suffering from this disease; of the remaining six, the source of infection was not known in the case of
three ; two had been associated with other persons suffering from smallpox, the other was a rag.sorter
and was supposed to have been infected by the rags.
Holborn._One case was notified during the year, a child aged eight months, who died after 11
hours illness. An inquest was held, and the cause of death was returned as " a convulsive fit after
some eruptive fever, probably smallpox." Concerning this case the medical officer of health writes " I
afterwards found that another child in the same house had died three weeks previously of cerebrospinal
meningitis, I think, taking this into consideration and the nature of the eruption, that the above
was a case of cerebro.spinal fever."
Shoreditch._One case of smallpox was dealt with during the year. A man who had been living
in a common in Limehouse removed to a common in Shoreditch where he
was taken ill the end of the year 1895. His attack of smallpox proved fatal.
Whitechapel_Only two cases of smallpox occurred in Whitechapel in 1896, one of which came
from Gloucester.
Limehouse._Seven cases of smallpox occurred in this district during the year, one in the Home
for Asiatics, three in a house in Maroon.street, the first of the three infecting the other two, one in a
common in St. Ann.street, and two in a house in Gill.street. The source of infection
was only known in the second and third cases in Maroon.street. All the sufferers were adults, five had
been vaccinated in infancy, the condition as to vaccination of one was unknown, and one was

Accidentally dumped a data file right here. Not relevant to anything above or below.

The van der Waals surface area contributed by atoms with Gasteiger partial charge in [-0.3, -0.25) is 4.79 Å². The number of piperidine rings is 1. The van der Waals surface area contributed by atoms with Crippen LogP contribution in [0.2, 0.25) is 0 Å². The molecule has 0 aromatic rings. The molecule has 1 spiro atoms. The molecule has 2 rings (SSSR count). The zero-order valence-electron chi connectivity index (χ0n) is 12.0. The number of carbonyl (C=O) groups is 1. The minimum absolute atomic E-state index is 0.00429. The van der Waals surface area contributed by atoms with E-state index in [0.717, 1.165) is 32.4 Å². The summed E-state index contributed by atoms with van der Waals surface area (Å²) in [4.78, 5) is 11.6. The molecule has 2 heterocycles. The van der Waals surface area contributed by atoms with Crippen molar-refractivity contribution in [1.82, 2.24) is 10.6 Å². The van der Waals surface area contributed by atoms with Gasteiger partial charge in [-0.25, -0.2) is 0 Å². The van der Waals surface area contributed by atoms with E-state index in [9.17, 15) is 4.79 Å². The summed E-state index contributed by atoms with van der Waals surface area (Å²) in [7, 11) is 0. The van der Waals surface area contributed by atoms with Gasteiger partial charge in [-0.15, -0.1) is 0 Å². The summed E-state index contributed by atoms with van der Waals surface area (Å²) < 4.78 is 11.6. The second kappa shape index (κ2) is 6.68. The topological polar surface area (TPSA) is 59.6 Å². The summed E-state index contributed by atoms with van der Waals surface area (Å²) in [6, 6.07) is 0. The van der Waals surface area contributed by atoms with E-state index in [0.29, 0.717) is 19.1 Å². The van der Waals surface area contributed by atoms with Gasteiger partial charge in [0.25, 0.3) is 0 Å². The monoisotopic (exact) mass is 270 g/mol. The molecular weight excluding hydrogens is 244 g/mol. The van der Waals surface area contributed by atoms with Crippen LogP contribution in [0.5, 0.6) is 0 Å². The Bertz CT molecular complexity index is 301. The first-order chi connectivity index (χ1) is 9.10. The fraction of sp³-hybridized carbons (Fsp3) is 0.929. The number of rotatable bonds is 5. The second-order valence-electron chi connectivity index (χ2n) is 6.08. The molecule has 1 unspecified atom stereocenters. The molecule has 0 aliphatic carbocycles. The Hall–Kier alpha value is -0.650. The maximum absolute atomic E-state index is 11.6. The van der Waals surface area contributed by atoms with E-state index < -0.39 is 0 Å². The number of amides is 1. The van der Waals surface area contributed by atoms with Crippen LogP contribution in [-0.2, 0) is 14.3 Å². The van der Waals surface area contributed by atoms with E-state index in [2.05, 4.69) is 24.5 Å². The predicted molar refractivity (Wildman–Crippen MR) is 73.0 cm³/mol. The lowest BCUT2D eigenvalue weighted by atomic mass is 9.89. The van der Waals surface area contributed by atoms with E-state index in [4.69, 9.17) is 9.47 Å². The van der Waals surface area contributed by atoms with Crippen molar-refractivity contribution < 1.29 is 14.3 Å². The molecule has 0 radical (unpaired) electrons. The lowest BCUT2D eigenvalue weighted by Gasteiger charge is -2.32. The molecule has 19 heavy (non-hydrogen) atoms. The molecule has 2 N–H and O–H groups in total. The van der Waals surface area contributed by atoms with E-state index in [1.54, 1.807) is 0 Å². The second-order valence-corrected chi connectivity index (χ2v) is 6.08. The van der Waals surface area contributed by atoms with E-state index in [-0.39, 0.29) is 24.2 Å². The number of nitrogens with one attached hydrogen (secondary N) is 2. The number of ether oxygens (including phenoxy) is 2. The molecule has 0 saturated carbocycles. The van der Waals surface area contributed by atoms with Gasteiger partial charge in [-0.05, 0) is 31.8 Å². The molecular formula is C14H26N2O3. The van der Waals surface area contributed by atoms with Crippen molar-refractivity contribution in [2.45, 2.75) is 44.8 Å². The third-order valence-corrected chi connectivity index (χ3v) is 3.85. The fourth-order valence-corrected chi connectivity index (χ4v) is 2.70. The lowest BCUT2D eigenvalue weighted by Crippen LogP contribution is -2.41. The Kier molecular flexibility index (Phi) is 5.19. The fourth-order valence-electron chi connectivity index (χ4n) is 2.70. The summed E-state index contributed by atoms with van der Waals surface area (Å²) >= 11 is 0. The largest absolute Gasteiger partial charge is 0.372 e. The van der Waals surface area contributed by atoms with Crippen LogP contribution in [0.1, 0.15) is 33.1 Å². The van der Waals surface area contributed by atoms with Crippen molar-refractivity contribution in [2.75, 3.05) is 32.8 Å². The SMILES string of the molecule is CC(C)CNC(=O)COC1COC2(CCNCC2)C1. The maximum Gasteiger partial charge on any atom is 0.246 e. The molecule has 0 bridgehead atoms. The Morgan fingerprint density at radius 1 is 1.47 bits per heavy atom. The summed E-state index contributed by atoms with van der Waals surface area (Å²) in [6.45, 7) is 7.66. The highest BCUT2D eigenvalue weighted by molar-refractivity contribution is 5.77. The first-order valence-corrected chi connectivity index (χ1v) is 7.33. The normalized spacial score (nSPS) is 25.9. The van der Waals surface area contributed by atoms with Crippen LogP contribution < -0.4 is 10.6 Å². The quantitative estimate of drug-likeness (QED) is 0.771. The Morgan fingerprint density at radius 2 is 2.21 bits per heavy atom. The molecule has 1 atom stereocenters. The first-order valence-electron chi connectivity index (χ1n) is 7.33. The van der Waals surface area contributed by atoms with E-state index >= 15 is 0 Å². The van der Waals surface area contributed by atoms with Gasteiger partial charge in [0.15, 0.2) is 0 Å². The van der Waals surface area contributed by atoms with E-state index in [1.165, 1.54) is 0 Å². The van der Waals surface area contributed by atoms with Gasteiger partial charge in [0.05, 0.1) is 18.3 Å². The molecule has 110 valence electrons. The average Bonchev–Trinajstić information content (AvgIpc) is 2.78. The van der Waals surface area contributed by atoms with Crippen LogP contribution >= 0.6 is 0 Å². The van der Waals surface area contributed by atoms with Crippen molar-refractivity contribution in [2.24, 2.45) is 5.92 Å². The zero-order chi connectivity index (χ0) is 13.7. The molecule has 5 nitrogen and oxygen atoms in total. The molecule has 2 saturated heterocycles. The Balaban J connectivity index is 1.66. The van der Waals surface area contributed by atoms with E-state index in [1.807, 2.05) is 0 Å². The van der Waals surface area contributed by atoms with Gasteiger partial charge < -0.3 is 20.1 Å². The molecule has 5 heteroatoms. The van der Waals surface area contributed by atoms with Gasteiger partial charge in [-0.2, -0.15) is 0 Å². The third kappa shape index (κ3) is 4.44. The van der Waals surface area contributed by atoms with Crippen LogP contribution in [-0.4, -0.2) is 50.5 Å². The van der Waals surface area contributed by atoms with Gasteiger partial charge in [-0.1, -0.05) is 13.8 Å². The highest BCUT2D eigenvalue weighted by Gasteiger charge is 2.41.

unvaccinated. All the patients were removed to hospital.
Foplar._Eight persons in Poplar parish and one in Bow were certified during the year to be
suffering from smallpox. Seven of the eight cases in Poplar were removed to hospital, two of which
were returned to their homes as the diagnosis was not confirmed. The illness of the person who was
not removed to hospital was eventually found not to be smallpox. The five persons retained in hospital
were members of one family ; the history of this group was as follows_a mother and her son contracted
the disease from visiting the daughter of the former in, who was suffering from smallpox
; the mother infected her husband, the son infected his wife and child. The case in Bow parish
was removed to hospital; the patient had been vaccinated in infancy, his wife and four children, who
had also been vaccinated, escaped smallpox.
Newington._Three cases of smallpox were notified in this district, one death occurred, that of an
unvaccinated child. All the cases were removed to hospital.
Lambeth._The report of the medical officer of health contains an interesting account of the
behaviour of smallpox in houses which were invaded by this disease during the year, the condition as
to vaccination of the inmates having been noted_
On December 8th, 1895, Emily F., aged 26 years, and vaccinated in infancy, was notified as
suffering from smallpox, at 39, Wootton.street. and was removed to hospital next day. Her husband
had been re.vaccinated, and their only child (Emily F.) aged nine months, and unvaccinated, was removed
to 50, Ethelm.street, where she sickened 12 days after her mother had been removed to hospital. This
child was not, however, removed to hospital (where it died) until four days after the appearance of the